Somewhere around here is when I think I made the mistake. The day before I had been given the yeasts (ale ones) in glass jar with water, which I put in the fridge once I got back home. I had been told that I had to take what I would need out and let them reach room temperature, and I forgot to do that. Neither did I take the hops that were floating about in the wort. Was that also a mistake?

So now I have a plastic box with a very aromatic brown liquid that has not given any sing of life. The yeasts are all in the bottom, I tried adding some more, without any results. It is not easy to accept the fact that I will have to throw the whole lot down the toilet, but I don't think I have any other alternative, or do I?

I will have another go. I will ask the right questions to the right people to see what I that I have to do differently. Needless to say, I'll be more than happy to get your bits of wisdom. I wouldn't be at all surprised if the mistakes were more than one.

Na Zdraví!

Choose your preferred Prague hotels and get free transport.

8 comments:

  1. By the sounds of it, you pitched an essentially good yeast culture into a reasonably warm wort, and I think this would have shocked the yeast into inaction. Definitely need to try again, anf don't forgot about the smoked malt I have sitting around. My next project is likely to be Belgian style wit beer, but using lime peel instead of orange.

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  2. Oops, meant "cold yeast culture" not "good yeast culture".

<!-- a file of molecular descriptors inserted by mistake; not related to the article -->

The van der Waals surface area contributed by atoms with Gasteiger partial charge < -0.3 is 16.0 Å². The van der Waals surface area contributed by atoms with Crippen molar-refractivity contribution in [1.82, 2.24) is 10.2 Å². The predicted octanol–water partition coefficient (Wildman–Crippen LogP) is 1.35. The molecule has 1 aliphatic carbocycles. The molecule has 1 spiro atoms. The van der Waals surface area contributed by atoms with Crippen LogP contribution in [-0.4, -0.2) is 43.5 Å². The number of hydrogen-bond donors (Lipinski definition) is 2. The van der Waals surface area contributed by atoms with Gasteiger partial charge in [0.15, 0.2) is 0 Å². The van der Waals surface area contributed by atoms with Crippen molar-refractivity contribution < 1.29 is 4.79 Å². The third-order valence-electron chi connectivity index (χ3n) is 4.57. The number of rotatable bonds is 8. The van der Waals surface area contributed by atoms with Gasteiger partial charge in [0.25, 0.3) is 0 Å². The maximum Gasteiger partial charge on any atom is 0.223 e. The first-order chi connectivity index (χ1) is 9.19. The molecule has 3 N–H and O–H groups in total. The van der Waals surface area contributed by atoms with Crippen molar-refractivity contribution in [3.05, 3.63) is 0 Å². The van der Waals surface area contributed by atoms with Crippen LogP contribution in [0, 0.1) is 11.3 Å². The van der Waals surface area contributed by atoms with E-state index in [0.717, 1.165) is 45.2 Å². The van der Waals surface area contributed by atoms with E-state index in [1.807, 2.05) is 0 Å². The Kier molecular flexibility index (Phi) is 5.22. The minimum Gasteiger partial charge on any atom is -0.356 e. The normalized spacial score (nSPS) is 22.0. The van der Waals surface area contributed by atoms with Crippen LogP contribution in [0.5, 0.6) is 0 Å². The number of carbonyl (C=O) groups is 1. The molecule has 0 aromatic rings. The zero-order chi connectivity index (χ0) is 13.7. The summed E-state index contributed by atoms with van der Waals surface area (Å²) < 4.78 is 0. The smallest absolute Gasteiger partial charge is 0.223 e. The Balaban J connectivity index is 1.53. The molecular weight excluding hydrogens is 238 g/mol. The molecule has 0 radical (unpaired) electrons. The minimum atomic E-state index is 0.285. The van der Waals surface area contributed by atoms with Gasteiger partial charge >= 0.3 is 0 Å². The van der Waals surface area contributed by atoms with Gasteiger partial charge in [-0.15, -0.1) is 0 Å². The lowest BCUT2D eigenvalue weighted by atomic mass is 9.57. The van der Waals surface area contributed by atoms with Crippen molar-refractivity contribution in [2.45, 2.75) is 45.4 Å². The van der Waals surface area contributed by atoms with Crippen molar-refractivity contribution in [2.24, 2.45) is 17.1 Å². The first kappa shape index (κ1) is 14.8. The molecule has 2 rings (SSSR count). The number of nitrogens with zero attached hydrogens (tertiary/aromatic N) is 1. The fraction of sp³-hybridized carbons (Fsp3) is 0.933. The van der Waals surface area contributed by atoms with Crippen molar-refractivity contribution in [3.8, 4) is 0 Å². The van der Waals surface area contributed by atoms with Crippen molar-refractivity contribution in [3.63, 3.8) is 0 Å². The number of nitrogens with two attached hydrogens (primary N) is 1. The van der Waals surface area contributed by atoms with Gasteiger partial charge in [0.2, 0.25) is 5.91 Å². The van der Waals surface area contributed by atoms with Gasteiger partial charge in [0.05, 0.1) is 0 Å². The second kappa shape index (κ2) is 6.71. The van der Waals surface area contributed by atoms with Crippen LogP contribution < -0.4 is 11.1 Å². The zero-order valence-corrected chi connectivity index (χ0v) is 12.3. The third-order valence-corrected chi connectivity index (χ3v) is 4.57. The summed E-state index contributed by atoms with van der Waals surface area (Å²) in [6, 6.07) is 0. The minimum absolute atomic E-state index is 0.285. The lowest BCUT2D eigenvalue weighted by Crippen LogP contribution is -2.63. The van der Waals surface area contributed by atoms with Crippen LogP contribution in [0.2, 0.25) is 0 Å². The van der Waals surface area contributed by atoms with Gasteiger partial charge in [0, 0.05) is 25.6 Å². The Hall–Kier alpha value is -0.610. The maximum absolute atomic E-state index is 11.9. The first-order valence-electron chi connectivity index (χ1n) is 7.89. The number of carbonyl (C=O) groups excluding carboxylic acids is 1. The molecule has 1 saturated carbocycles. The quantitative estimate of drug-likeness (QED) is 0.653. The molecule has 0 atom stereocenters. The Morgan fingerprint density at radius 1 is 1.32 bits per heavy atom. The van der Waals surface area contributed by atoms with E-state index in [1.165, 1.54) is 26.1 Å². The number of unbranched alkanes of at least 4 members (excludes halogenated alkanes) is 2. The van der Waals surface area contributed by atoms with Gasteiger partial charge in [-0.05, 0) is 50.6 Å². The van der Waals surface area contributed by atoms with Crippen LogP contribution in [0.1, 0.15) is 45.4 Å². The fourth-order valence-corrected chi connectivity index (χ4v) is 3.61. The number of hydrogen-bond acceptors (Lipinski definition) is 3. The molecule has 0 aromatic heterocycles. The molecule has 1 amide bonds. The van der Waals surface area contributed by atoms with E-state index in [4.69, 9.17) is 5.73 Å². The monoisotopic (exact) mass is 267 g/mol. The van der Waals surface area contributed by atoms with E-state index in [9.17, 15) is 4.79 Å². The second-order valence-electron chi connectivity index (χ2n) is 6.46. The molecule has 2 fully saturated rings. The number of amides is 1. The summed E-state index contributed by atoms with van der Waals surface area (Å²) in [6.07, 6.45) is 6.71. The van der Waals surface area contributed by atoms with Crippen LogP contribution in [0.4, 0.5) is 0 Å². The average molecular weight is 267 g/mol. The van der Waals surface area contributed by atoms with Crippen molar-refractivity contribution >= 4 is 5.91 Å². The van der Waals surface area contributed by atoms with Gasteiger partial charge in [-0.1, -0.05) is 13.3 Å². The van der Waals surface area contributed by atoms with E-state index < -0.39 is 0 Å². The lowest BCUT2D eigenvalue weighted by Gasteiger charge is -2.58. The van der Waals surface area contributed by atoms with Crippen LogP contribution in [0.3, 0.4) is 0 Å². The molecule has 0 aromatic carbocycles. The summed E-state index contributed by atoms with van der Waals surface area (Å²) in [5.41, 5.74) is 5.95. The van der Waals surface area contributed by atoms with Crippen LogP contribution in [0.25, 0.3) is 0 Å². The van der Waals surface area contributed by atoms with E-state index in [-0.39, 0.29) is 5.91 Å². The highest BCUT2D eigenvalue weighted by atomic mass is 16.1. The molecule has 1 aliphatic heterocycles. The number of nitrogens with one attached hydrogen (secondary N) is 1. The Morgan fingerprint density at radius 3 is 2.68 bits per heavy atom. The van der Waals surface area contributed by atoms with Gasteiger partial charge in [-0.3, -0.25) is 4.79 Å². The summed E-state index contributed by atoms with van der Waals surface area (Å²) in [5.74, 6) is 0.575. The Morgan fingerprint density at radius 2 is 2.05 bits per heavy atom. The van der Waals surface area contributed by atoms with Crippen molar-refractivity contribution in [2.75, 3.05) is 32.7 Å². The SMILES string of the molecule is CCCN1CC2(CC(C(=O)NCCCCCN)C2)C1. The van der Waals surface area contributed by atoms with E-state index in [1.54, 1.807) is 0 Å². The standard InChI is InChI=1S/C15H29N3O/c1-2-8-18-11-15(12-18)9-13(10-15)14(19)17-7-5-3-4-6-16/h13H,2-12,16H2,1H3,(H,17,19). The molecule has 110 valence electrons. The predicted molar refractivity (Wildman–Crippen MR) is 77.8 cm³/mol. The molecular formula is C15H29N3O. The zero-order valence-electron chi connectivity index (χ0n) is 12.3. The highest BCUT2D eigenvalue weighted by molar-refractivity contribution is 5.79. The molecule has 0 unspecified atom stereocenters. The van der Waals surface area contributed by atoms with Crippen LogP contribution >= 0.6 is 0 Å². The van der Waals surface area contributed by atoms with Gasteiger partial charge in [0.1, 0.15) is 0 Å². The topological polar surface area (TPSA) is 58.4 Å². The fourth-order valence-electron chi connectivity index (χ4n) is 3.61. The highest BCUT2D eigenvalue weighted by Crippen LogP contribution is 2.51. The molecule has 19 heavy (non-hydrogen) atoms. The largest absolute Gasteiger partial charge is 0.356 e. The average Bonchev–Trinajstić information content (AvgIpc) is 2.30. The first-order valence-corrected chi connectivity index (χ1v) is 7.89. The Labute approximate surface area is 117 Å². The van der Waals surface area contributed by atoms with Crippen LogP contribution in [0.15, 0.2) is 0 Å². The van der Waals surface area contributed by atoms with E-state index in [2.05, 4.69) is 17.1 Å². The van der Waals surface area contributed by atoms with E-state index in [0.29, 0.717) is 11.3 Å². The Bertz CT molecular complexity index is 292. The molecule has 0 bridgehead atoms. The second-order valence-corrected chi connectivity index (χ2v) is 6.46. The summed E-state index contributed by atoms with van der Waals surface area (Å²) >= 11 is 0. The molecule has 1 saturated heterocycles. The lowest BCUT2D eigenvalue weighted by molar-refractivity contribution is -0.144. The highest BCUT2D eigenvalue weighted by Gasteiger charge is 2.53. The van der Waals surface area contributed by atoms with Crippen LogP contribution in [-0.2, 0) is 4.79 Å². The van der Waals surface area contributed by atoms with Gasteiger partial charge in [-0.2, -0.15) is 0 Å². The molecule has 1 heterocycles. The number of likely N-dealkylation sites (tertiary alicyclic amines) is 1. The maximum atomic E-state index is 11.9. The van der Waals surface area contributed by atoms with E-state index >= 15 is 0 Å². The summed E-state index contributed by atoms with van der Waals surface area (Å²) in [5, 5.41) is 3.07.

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  3. I think you are right (and there is no reason to assume the yeast culture wasn't good).
    My next question is, the little buggers are in the bottom, is there a chance I can use them again?

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  4. I am not sure to be honest, but if they have suffered a case of thermic shock then I would be very surprised.

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  5. I wouldn't ditch it just yet. Rock the container gently to get the yeast mixed up with the wort. Give it another day or so, and the yeast might wake up and start working.
    Mike

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  6. I've heard of salvaging otherwise good beers with neutral yeast, like Champagne yeast. Combined with the suggestions from Mike, you might be able to save it.

    Otherwise, I say try another batch using the knowledge you gained from this one. That's what homebrewing is all about.

    Good luck, Pivero!

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  7. Are home brew supplies widely available in Prague?
    With the prevalence of cheap, good beer, there is probably not much market for it.
    But, home brew sales in the UK are on the up, because of the credit crunch.
    Next time I go to U Bulovky, I must ask them if they have any spare yeast :)
    Mike

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  8. No, not really. Homebrewing is something relatively new here.
    There is a website that sells kits, some equipment and ingredients.
    I bought the thermometer at a kitchen supplies shop and after quite a bit of walking, same with the hydrometer, which actually is a wine sacharometer.
    The ingredients I got from friends.